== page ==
The event which was free to the public featured special presentations by Mr. Wayne Jackson, a Native American Elder, who took the crowd on a historical journey of the Anasazi and Hopewell cultures; and docents from Lansing’s Potter Park Zoo who brought a menagerie of animals and animal skins to help teach young people about endangered species and some of the animals that live around us.
Harvest Social guests also enjoyed participating in an Apple Bob, Nature Scavenger Hunt, carving a duck head, making a pine-cone bird feeder, horse-drawn wagon rides (P.J.'s Percherons), bog tours, and habitat hikes.  Everyone had a chance to browse the Conservancy’s Dancing Crane Gift Shop for unique wildlife-and-garden-themed gifts and collectables.
Displays from Risks Apiary and the Bath Farmers Market rounded out the activities.
Thank you to all of our volunteers who helped make the Fall Harvest Social perfect!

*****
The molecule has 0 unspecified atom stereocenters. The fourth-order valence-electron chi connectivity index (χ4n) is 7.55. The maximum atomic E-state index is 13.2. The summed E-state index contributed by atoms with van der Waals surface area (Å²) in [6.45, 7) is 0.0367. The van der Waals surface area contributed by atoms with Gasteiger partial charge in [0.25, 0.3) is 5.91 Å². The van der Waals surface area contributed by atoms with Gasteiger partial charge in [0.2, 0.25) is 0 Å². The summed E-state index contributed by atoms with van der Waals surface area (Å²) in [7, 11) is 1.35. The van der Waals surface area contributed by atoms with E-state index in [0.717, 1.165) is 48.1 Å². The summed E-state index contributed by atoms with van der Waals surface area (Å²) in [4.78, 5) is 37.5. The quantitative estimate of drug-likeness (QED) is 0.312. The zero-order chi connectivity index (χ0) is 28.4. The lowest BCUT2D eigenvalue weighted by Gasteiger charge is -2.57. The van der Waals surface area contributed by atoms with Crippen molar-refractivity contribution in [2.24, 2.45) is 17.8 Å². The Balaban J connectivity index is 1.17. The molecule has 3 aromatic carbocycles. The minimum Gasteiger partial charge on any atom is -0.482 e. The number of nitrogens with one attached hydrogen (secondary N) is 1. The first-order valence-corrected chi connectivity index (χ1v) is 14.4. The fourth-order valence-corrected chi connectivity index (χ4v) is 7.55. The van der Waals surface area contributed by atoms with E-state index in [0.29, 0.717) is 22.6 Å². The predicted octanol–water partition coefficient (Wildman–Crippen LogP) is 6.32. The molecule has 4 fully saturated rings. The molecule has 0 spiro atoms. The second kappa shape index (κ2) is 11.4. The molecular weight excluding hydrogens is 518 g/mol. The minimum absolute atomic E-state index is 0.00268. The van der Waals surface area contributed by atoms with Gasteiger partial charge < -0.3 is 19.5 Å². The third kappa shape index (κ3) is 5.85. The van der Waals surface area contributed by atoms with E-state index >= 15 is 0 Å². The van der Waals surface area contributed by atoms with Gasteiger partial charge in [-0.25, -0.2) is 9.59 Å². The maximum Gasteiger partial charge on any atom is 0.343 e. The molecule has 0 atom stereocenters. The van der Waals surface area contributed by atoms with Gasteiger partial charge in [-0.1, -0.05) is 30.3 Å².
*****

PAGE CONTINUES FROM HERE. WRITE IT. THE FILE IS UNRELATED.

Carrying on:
Friday, October 7, 2011

The Politics of Cougar Management

We recently had a question about cougars and our president asked me to post this article.  This was published in the September-October issue of The Wildlife Volunteer in 2010.  Comments are welcome. 


In January 2009 the Michigan Senate Agriculture and Bioeconomy Committee held a hearing that concluded that the Michigan Department of Natural Resources and Environment (DNRE) was stonewalling the presence of wild cougars in both peninsulas.  Committee Chairman Gerald Van Woerkom stated that he wanted to get to the bottom of this situation at the hearing’s conclusion, but I have still not seen an analysis that ties all of the pieces together with a set of probable motives.   So, I am offering these ideas on how the dots connect on a fascinating wildlife story and a surreal bureaucratic one.